Drug trials submitted to the Food and Drug Administration may differ from the versions that are published, suggesting that healthcare professionals may be reading biased data, new research has found.
Findings published in the journal PLoS Medicine reveal that discrepancies between FDA-submitted results and published results were discovered among several trials analyzed by researchers at the University of California-San Francisco.
The differences included the addition or omission of outcomes, adjustments in statistical significance of outcomes and amendments to the overall conclusion of drug trials.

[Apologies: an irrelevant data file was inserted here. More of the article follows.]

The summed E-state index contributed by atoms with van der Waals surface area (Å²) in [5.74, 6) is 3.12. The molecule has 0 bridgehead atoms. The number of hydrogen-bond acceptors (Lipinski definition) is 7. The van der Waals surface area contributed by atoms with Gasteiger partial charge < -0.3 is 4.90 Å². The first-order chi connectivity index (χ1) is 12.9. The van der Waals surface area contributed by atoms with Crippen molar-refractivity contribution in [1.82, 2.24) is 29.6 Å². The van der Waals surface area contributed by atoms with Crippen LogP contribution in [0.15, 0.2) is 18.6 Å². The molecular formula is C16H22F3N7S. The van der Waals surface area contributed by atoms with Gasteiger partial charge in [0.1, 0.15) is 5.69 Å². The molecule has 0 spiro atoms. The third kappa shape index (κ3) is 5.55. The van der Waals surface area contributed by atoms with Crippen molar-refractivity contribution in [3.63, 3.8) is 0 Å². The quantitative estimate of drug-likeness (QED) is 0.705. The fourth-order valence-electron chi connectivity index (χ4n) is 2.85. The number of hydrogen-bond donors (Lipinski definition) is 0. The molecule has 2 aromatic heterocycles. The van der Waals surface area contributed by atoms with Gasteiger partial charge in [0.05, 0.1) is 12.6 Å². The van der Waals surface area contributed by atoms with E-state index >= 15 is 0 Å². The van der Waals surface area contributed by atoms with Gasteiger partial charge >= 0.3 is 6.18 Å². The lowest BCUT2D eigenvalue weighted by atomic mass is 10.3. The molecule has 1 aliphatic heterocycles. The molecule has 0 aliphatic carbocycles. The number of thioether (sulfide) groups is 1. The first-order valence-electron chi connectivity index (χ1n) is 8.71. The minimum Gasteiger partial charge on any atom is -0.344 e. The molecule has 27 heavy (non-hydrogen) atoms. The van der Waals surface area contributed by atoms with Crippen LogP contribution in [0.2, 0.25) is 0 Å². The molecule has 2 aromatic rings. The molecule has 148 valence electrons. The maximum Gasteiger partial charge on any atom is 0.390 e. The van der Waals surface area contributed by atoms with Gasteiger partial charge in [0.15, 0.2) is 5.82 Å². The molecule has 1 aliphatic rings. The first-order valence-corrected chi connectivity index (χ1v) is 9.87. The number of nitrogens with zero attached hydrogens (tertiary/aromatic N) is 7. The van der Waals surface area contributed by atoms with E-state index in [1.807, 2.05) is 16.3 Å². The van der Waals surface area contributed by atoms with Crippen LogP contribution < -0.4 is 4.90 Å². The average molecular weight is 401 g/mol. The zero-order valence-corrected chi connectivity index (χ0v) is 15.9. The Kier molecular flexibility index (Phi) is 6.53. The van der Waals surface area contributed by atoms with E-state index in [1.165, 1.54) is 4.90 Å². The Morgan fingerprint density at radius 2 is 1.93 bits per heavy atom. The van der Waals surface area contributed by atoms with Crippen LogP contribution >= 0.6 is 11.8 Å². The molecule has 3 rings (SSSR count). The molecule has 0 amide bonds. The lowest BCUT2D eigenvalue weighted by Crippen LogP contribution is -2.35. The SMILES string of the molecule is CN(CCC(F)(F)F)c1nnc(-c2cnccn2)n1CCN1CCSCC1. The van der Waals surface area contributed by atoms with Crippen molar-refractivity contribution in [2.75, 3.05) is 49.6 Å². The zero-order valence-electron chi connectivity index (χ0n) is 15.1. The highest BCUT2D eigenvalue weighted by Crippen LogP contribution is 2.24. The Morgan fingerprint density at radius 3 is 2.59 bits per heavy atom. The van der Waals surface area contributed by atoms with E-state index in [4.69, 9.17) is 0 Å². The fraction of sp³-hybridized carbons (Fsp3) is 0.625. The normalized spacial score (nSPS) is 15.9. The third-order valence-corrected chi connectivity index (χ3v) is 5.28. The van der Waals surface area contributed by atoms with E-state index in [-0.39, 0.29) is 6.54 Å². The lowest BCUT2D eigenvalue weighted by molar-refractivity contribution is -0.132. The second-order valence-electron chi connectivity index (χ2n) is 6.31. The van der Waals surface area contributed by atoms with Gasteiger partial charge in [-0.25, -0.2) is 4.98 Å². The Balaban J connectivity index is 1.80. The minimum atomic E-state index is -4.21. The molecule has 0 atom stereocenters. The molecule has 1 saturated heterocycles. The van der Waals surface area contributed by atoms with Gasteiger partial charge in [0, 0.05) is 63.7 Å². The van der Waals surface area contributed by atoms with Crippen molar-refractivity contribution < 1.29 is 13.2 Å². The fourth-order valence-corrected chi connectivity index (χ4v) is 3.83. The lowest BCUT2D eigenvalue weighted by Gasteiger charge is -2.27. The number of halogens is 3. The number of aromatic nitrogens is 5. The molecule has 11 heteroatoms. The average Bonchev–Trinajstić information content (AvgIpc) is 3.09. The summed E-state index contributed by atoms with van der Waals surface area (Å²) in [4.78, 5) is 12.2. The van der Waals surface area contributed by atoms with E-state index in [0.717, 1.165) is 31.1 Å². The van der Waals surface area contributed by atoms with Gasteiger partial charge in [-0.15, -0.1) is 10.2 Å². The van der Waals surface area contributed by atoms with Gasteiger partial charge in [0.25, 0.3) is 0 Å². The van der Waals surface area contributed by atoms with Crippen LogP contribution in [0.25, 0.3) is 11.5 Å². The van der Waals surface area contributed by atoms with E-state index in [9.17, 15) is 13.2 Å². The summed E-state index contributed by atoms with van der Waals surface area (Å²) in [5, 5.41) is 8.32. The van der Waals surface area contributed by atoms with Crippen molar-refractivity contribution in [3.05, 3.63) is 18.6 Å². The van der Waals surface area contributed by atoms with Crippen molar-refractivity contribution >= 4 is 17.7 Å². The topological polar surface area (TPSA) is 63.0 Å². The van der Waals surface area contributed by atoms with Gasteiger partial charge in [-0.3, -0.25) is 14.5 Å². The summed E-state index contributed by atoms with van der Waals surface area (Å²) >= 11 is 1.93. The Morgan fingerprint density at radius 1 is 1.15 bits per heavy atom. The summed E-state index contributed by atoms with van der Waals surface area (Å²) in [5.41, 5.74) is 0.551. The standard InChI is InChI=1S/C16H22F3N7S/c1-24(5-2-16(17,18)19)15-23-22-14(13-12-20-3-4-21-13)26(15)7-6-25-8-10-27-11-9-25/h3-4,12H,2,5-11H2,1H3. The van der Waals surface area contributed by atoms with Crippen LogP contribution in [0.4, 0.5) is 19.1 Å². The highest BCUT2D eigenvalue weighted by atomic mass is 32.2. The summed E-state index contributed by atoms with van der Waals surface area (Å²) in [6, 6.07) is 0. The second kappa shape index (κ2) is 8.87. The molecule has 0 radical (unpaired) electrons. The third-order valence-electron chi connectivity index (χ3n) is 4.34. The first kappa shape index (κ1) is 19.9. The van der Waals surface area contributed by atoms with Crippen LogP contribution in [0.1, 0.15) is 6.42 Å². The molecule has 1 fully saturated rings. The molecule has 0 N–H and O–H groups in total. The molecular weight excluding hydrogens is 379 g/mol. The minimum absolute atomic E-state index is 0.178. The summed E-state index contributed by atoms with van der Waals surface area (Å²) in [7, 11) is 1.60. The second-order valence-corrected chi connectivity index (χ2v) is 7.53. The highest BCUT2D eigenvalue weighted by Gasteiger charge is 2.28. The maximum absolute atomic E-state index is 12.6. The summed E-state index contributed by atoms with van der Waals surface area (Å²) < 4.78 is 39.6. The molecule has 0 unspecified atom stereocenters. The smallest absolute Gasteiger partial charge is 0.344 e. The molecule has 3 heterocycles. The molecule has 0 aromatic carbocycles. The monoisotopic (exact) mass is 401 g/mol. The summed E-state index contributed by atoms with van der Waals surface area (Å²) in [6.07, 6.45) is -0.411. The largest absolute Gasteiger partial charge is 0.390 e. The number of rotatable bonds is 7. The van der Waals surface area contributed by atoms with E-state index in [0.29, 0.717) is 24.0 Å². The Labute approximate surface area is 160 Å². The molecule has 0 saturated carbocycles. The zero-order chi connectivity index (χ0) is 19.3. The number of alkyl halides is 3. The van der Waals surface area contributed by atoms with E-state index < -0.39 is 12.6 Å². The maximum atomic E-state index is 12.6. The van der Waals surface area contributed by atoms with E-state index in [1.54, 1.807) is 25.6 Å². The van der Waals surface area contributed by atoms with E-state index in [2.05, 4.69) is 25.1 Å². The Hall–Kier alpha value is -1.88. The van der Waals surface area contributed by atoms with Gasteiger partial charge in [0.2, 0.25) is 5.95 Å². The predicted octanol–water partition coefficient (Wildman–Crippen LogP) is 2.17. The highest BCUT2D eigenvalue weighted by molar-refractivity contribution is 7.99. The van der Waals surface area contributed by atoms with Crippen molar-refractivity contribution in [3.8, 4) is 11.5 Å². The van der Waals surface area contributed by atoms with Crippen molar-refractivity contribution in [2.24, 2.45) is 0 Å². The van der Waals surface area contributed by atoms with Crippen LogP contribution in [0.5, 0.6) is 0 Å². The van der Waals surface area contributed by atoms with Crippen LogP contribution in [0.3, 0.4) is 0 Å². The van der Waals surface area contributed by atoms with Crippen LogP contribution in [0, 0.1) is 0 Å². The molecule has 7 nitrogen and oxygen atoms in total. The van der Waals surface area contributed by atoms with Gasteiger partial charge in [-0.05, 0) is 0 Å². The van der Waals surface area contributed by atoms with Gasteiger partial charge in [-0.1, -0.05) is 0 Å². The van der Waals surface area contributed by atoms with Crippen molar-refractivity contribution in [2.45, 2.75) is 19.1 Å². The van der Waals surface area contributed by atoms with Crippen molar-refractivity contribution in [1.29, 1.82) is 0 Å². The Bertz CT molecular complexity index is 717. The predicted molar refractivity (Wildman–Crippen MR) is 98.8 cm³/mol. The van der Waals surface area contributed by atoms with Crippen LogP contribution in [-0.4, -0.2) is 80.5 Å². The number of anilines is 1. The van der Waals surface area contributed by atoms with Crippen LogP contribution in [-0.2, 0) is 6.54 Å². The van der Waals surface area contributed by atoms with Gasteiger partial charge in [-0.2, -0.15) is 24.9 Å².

Medical journals and literature tended to feature more favorable presentations of these medications, the researchers concluded.
"The information that is readily available in the scientific literature to health care professionals is incomplete and potentially biased," the study authors wrote.
To reach their conclusions, the team analyzed 164 trials relating to 33 new drug applications. A total of nine were found to differ, in favor of the drug in question.
The FDA requires that pharmaceutical companies submit a new drug application before they can begin selling a medication.